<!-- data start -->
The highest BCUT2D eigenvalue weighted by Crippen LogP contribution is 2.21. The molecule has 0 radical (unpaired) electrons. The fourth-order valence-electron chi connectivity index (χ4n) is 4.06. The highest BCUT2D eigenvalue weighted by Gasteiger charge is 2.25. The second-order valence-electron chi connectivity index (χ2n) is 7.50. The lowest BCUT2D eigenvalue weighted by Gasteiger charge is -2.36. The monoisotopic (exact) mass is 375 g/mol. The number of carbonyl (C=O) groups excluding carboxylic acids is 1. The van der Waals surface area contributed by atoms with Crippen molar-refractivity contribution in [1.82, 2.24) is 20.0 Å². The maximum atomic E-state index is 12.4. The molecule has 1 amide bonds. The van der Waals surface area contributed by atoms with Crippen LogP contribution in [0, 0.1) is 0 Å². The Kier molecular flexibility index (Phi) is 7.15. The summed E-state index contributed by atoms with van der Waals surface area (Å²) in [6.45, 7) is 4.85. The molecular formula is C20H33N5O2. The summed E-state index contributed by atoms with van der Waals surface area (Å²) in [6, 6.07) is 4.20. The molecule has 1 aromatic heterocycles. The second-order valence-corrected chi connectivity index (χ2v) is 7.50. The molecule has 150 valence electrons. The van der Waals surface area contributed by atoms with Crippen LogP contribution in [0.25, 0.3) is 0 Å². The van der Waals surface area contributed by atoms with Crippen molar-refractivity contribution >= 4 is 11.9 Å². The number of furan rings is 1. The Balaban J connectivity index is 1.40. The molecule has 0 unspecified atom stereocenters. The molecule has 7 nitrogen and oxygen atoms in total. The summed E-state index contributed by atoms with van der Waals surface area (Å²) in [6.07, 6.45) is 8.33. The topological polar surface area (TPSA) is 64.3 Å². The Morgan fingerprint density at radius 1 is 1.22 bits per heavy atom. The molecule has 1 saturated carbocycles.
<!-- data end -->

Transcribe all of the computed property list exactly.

The highest BCUT2D eigenvalue weighted by Crippen LogP contribution is 2.21. The molecule has 0 radical (unpaired) electrons. The fourth-order valence-electron chi connectivity index (χ4n) is 4.06. The highest BCUT2D eigenvalue weighted by Gasteiger charge is 2.25. The second-order valence-electron chi connectivity index (χ2n) is 7.50. The lowest BCUT2D eigenvalue weighted by Gasteiger charge is -2.36. The monoisotopic (exact) mass is 375 g/mol. The number of carbonyl (C=O) groups excluding carboxylic acids is 1. The van der Waals surface area contributed by atoms with Crippen molar-refractivity contribution in [1.82, 2.24) is 20.0 Å². The maximum atomic E-state index is 12.4. The molecule has 1 amide bonds. The van der Waals surface area contributed by atoms with Crippen LogP contribution in [0, 0.1) is 0 Å². The Kier molecular flexibility index (Phi) is 7.15. The summed E-state index contributed by atoms with van der Waals surface area (Å²) in [6.45, 7) is 4.85. The molecular formula is C20H33N5O2. The summed E-state index contributed by atoms with van der Waals surface area (Å²) in [6, 6.07) is 4.20. The molecule has 1 aromatic heterocycles. The second-order valence-corrected chi connectivity index (χ2v) is 7.50. The molecule has 150 valence electrons. The van der Waals surface area contributed by atoms with Crippen LogP contribution in [0.25, 0.3) is 0 Å². The van der Waals surface area contributed by atoms with Crippen molar-refractivity contribution >= 4 is 11.9 Å². The number of furan rings is 1. The Balaban J connectivity index is 1.40. The molecule has 0 unspecified atom stereocenters. The molecule has 7 nitrogen and oxygen atoms in total. The summed E-state index contributed by atoms with van der Waals surface area (Å²) in [6.07, 6.45) is 8.33. The topological polar surface area (TPSA) is 64.3 Å². The Morgan fingerprint density at radius 1 is 1.22 bits per heavy atom. The molecule has 1 saturated carbocycles.